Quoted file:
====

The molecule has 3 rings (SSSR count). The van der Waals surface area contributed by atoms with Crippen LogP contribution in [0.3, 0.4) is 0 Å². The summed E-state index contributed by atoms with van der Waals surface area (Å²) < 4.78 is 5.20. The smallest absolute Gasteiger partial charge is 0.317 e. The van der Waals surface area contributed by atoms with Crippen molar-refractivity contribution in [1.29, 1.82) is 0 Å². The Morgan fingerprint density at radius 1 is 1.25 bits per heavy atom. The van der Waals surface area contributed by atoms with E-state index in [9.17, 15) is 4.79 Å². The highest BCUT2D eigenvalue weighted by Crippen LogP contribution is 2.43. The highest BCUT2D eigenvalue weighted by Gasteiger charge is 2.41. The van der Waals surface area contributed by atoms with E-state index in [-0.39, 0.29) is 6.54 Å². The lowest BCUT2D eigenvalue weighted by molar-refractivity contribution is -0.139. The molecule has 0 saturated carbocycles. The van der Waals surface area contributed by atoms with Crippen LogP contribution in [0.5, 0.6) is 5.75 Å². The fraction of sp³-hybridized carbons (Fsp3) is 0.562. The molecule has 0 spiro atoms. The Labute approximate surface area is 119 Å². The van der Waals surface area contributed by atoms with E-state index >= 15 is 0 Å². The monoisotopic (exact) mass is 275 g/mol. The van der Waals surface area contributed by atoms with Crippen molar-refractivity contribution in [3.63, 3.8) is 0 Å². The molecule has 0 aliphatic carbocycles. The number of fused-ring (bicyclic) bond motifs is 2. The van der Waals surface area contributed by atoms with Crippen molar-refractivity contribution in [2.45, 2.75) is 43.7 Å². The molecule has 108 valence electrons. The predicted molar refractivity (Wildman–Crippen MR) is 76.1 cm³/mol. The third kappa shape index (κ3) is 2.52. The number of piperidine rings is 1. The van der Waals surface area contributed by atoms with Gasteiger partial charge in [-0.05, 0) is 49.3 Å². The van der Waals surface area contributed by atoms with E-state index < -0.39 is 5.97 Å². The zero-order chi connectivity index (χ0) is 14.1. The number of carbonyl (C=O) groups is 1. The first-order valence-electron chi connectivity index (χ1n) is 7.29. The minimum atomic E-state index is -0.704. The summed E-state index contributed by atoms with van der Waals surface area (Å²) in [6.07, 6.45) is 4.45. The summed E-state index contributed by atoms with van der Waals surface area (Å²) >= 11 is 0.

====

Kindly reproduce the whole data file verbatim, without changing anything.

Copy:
The molecule has 3 rings (SSSR count). The van der Waals surface area contributed by atoms with Crippen LogP contribution in [0.3, 0.4) is 0 Å². The summed E-state index contributed by atoms with van der Waals surface area (Å²) < 4.78 is 5.20. The smallest absolute Gasteiger partial charge is 0.317 e. The van der Waals surface area contributed by atoms with Crippen molar-refractivity contribution in [1.29, 1.82) is 0 Å². The Morgan fingerprint density at radius 1 is 1.25 bits per heavy atom. The van der Waals surface area contributed by atoms with E-state index in [9.17, 15) is 4.79 Å². The highest BCUT2D eigenvalue weighted by Crippen LogP contribution is 2.43. The highest BCUT2D eigenvalue weighted by Gasteiger charge is 2.41. The van der Waals surface area contributed by atoms with E-state index in [-0.39, 0.29) is 6.54 Å². The lowest BCUT2D eigenvalue weighted by molar-refractivity contribution is -0.139. The molecule has 0 saturated carbocycles. The van der Waals surface area contributed by atoms with Crippen LogP contribution in [0.5, 0.6) is 5.75 Å². The fraction of sp³-hybridized carbons (Fsp3) is 0.562. The molecule has 0 spiro atoms. The Labute approximate surface area is 119 Å². The van der Waals surface area contributed by atoms with E-state index >= 15 is 0 Å². The monoisotopic (exact) mass is 275 g/mol. The van der Waals surface area contributed by atoms with Crippen molar-refractivity contribution in [3.63, 3.8) is 0 Å². The molecule has 0 aliphatic carbocycles. The number of fused-ring (bicyclic) bond motifs is 2. The van der Waals surface area contributed by atoms with Crippen molar-refractivity contribution in [2.45, 2.75) is 43.7 Å². The molecule has 108 valence electrons. The predicted molar refractivity (Wildman–Crippen MR) is 76.1 cm³/mol. The third kappa shape index (κ3) is 2.52. The number of piperidine rings is 1. The van der Waals surface area contributed by atoms with Gasteiger partial charge in [-0.05, 0) is 49.3 Å². The van der Waals surface area contributed by atoms with E-state index < -0.39 is 5.97 Å². The zero-order chi connectivity index (χ0) is 14.1. The number of carbonyl (C=O) groups is 1. The first-order valence-electron chi connectivity index (χ1n) is 7.29. The minimum atomic E-state index is -0.704. The summed E-state index contributed by atoms with van der Waals surface area (Å²) in [6.07, 6.45) is 4.45. The summed E-state index contributed by atoms with van der Waals surface area (Å²) >= 11 is 0.